HLM: Does clinical outreach make you a better physician?
Rhodes: Yes. It forces you to do things sometimes without all the technology. [Like] when I go to a clinic where I don't have an echo machine or some of the advantages I have here. If I am seeing a patient here and I am a little confused, I can send them for a test. Frequently I can't do that in outreach clinics. I can arrange a test and have it done the next week, but I can't just send them out of the office and tell them to 'go get this test and I will see you.'
We have taken residents and med students with us to the clinics and they love it. It's like practicing medicine the way you were taught to practice—using your physical exam abilities, using simple tests like an EKG or an X-ray. It gives you a rapport with your patients.
HLM: How does the outreach experience help you better understand better patients' perspectives?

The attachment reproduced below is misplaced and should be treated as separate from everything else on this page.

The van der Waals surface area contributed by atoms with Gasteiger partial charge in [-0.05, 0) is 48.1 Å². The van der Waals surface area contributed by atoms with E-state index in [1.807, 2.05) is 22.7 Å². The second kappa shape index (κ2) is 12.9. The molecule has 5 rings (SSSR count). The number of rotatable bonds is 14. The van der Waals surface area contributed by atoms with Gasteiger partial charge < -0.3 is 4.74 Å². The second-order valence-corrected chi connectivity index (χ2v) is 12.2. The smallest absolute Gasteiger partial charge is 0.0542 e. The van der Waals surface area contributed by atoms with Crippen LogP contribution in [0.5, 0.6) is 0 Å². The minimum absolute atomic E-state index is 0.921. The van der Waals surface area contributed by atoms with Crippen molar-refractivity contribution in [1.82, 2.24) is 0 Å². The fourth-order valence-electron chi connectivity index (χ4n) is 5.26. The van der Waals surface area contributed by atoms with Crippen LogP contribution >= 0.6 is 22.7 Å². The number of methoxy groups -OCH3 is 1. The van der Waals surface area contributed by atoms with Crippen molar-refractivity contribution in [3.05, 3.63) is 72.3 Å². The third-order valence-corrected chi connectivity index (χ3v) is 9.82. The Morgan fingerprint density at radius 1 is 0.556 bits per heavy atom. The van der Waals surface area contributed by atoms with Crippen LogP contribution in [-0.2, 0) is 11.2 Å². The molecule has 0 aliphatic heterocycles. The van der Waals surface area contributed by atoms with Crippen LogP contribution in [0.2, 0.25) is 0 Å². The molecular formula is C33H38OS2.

Rhodes: Look at a map of West Virginia and you see there are interstates going through the state and you say there can't be anyone who lives more than three hours from here. I have a slide that I use when I talk to medical students about rural health.
I can show you the interstates and I will ask 'how long will that take you to drive?' and a lot of them will say 'it's three hours.' Well it turns out it's five hours, because it takes almost an hour and a half to get to the interstate.
You can't see that on the Google map, but when you drive out to these places and you realize where these people are coming from, you are not angry when they miss an appointment or when they come 25- or 30-minutes late.